“One good thing about music, when it hits you feel no pain”
Lyrics from Trenchtown Rock, performed by Bob Marley and the Wailers
Bob Marley was born 70 years ago on February 6, 1945. I wanted to take this opportunity to briefly examine these famous lyrics and what they mean in the context of preventive medicine. On this blog I frequently refer to the concept of Food as Medicine, which refers to the practice of preventing and even treating disease through the diet. I also frequently target the pharmaceutical industry as an over used and harmful form of treatment that too often takes the place of simple lifestyle modifications. Instead of finding the source of a symptom, pharmaceuticals are frequently used to mask the symptoms and allow the patient to continue the destructive behavior that is causing disease. The language we use says much about our beliefs as individuals and as a society. For example, many people use the term “medicine” to describe the pharmaceuticals they are taking for various diseases and conditions. When I think of medicine I imagine some form of therapy that does nothing other than to support, heal and strengthen the mind-body-spirit. From my perspective medicine is an odd choice of words as there are often many unwanted side effects associated with these drugs. Admittedly, people suffering from serious diseases may not respond to other methods of treatment, though it just seems like two steps forward, and one step back. Another example is to describe a powerful plant medicine such as Ayahuasca as a “drug”, while an indigenous shaman from the Amazon rainforest might prefer the word “medicine”. How is it that one culture uses certain plant medicines to heal a wide range of conditions, while another culture declares the substances illegal, and without medical value?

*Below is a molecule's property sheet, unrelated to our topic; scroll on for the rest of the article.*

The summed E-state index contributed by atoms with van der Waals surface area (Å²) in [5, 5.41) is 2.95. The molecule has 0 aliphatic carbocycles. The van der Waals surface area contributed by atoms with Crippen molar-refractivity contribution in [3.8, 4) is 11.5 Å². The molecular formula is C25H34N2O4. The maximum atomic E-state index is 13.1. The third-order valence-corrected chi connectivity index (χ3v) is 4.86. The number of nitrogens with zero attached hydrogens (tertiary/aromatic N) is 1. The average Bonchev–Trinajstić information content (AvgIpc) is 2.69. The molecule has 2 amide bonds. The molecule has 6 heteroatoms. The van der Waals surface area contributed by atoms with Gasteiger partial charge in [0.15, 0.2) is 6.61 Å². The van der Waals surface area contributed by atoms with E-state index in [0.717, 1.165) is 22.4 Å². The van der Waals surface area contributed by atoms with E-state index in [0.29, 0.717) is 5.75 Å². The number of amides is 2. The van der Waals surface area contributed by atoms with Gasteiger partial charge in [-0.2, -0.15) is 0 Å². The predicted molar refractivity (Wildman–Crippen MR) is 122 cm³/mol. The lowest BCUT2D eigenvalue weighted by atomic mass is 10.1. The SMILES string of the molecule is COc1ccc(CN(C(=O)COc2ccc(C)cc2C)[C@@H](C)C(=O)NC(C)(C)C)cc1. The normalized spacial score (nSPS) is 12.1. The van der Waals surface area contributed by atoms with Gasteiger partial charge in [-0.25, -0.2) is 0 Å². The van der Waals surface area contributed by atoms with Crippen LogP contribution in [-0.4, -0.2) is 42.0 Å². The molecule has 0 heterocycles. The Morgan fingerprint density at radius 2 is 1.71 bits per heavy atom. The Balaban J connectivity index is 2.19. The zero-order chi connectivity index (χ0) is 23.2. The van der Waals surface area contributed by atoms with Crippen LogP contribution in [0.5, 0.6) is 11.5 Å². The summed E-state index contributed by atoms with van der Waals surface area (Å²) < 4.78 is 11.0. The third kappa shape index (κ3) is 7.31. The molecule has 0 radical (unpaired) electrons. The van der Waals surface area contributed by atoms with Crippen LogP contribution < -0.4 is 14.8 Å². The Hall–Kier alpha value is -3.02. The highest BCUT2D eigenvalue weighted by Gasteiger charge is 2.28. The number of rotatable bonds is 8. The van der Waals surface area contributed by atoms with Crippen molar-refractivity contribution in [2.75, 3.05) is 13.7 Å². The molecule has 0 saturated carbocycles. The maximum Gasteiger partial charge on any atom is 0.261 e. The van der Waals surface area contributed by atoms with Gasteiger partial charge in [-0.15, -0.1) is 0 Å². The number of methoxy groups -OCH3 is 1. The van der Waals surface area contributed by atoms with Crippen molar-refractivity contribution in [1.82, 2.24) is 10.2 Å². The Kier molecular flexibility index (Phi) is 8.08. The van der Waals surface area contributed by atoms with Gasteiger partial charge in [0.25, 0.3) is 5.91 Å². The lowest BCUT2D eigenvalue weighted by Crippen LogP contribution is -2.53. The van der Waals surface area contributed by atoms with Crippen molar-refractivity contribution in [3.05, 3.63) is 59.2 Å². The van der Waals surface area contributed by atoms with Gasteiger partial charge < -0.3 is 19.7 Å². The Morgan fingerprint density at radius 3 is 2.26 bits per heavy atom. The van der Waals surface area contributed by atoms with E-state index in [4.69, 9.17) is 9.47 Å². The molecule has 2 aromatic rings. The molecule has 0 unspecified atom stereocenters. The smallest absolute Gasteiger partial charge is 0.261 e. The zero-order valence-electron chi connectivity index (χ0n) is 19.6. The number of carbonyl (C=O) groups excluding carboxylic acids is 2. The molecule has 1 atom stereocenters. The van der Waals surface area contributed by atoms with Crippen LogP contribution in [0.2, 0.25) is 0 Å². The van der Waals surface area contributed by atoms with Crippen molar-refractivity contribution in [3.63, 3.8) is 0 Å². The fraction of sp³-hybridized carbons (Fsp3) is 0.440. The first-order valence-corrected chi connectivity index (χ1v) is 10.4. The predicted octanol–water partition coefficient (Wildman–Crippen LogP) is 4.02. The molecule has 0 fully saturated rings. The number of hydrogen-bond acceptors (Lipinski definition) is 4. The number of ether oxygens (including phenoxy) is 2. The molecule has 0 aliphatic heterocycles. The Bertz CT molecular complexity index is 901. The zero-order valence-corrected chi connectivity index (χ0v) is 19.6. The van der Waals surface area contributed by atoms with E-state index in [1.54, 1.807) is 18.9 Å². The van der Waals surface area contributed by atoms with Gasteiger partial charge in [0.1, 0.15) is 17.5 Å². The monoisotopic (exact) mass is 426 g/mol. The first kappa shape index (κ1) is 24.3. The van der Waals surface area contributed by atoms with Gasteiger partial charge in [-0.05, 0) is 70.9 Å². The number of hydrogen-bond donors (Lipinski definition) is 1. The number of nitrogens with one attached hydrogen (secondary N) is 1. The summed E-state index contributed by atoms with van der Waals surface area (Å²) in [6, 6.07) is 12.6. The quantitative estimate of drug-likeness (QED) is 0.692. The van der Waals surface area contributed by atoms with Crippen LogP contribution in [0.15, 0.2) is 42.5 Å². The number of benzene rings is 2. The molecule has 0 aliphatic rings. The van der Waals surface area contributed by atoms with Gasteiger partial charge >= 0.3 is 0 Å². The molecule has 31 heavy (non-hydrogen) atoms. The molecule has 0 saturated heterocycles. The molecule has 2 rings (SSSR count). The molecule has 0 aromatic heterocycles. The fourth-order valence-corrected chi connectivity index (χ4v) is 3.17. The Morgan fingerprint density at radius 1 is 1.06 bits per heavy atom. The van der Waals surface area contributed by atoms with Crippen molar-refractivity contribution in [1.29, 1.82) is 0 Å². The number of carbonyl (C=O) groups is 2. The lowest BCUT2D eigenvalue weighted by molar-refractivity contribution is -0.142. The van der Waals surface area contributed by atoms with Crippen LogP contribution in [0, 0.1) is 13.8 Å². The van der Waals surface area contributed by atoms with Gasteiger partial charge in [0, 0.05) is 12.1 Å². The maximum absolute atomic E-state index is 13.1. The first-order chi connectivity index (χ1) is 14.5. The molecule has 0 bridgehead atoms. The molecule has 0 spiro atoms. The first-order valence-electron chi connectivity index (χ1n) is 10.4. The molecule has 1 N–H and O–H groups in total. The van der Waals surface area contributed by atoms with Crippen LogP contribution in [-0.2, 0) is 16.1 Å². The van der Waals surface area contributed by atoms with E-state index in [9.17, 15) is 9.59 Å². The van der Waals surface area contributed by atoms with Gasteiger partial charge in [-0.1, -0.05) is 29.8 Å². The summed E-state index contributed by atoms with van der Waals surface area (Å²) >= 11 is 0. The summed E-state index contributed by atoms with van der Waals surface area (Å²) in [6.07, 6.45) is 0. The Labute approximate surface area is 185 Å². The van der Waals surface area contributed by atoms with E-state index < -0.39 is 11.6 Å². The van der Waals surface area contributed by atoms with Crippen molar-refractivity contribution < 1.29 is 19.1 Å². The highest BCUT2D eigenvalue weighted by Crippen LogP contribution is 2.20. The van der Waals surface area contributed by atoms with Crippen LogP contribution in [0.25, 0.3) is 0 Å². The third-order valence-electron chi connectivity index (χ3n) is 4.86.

Fill in the blank as Medicine
Listening to Marley sing Trenchtown Rock it sounds as if he is describing a sick patient being dosed with painkilling drugs, yet he refers to nothing more than the sound coming from his guitar and your speakers. So we have Food as Medicine, Plants as Medicine, Music as Medicine, and the list goes on. What about Travel as Medicine when we change our surroundings and get inspired by a new perspective? Or perhaps Career as Medicine when we feel good about our professional purpose and the people we work with rather than grinding through the daily routine to earn a check that pays the bills. For those of us living in the cloudy Pacific Northwest we could even talk about Sun as Medicine. These are ideas I plan to explore in greater detail as I travel to South America this month; I hope to share the results with you soon, ciao!